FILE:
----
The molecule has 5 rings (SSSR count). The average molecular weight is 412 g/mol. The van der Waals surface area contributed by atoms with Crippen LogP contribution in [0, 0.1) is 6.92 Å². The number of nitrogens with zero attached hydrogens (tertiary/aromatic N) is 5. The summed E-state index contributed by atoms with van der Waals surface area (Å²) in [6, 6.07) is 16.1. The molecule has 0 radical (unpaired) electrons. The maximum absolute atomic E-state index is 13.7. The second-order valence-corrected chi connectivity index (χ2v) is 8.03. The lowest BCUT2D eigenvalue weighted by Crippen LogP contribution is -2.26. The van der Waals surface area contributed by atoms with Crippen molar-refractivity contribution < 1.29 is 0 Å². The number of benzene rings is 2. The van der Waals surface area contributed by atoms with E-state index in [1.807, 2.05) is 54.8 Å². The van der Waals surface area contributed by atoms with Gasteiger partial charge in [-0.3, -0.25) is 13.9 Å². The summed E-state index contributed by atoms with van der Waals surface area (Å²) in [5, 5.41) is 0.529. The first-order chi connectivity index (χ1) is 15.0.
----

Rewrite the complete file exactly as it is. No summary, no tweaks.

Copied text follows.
The molecule has 5 rings (SSSR count). The average molecular weight is 412 g/mol. The van der Waals surface area contributed by atoms with Crippen LogP contribution in [0, 0.1) is 6.92 Å². The number of nitrogens with zero attached hydrogens (tertiary/aromatic N) is 5. The summed E-state index contributed by atoms with van der Waals surface area (Å²) in [6, 6.07) is 16.1. The molecule has 0 radical (unpaired) electrons. The maximum absolute atomic E-state index is 13.7. The second-order valence-corrected chi connectivity index (χ2v) is 8.03. The lowest BCUT2D eigenvalue weighted by Crippen LogP contribution is -2.26. The van der Waals surface area contributed by atoms with Crippen molar-refractivity contribution < 1.29 is 0 Å². The number of benzene rings is 2. The van der Waals surface area contributed by atoms with E-state index in [1.807, 2.05) is 54.8 Å². The van der Waals surface area contributed by atoms with Gasteiger partial charge in [-0.3, -0.25) is 13.9 Å². The summed E-state index contributed by atoms with van der Waals surface area (Å²) in [5, 5.41) is 0.529. The first-order chi connectivity index (χ1) is 15.0.